From the Rubber Jungle, Trey’s audio-only song debuts soon turned into creative, homemade music videos. It all started with “Lost In the Pack,“ recorded on March 17 and released on March 18. Along with the second song “When the Words Go Away”, both videos were accompanied simply by an image of Trey taken by Sue in the Rubber Jungle and seen at the top of this article. They were solo acoustic numbers and felt like nice gifts you least expected to receive but really needed. Perhaps these were leftovers, and that is all we would be receiving?
Instead, this was a start of a long process of Trey sharing his creativity in a completely new way. By the third song, “Timeless,” Trey was now using video as well. First, he simply sat casually on a chair with his acoustic guitar in his lap. Then, for the fourth song, “I Never Needed You Like This Before,” all the furniture was removed, lights played on the ceiling, and Trey stood rocking out alone singing into a mic taped to the wall. Other videos included a pan across Mexican artifacts in “The Greater Good,” a fake vinyl spinning for “Lotus,” a "lyric" video with Trey placing hand-written notes on his piano, smiling face reflecting in “Evolve,” a haunting stop motion video with Trey with a respirator mask, and the green outfit from the New Year’s clone set in “Shaking Someone’s Outstretched Hand,” and an amusing tour around Trey’s apartment from the viewpoint of one of his cats “Joey” in “If I Could See the World.” Trey was having fun, and we were getting treated to new music like it was the start of the Summer 1997 tour.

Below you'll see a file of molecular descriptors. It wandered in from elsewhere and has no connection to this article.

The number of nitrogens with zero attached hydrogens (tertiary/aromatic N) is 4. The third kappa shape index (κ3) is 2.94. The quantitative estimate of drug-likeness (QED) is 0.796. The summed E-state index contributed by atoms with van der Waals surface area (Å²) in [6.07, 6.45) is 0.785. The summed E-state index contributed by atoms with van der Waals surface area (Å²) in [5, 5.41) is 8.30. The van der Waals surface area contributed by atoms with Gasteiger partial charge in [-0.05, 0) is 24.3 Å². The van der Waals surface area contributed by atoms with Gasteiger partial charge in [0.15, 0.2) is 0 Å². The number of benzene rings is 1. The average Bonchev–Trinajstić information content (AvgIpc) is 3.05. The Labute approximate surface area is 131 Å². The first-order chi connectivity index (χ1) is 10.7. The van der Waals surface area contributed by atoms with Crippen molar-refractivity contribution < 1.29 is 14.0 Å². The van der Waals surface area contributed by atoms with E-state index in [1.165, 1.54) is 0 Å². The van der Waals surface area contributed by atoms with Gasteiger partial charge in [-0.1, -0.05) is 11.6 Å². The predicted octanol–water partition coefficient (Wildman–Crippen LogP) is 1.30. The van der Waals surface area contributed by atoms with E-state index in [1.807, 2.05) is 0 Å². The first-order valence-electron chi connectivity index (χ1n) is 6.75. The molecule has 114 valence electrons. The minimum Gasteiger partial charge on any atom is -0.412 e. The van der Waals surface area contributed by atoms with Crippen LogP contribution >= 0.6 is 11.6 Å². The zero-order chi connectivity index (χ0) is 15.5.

Through this series of videos, he established a unique virtual connection under circumstances much different than a regular online song debut: these songs reflected our shared strange new isolated reality. As we tried to adjust to our new homebound situations, other musicians provided lots of new music: Neil Young via his Fireside Sessions, Robert Fripp and Toyah Ann Willcox‘s Sunday Lunch YouTube series, John Legend’s Together At Home concerts, and Waxahatchee / Kevin Morby’s living room streams on their Instagram page. Questlove was another artist who has been providing us with a surplus of music, in the form of his DJ sets layered with live stories and musical philosophies. There were also live sets by Billy Strings’ “Live From Out There”, Goose’s “Bingo Tour,” and Joe Russo’s Almost Dead’s “Rad Night In America” among many more.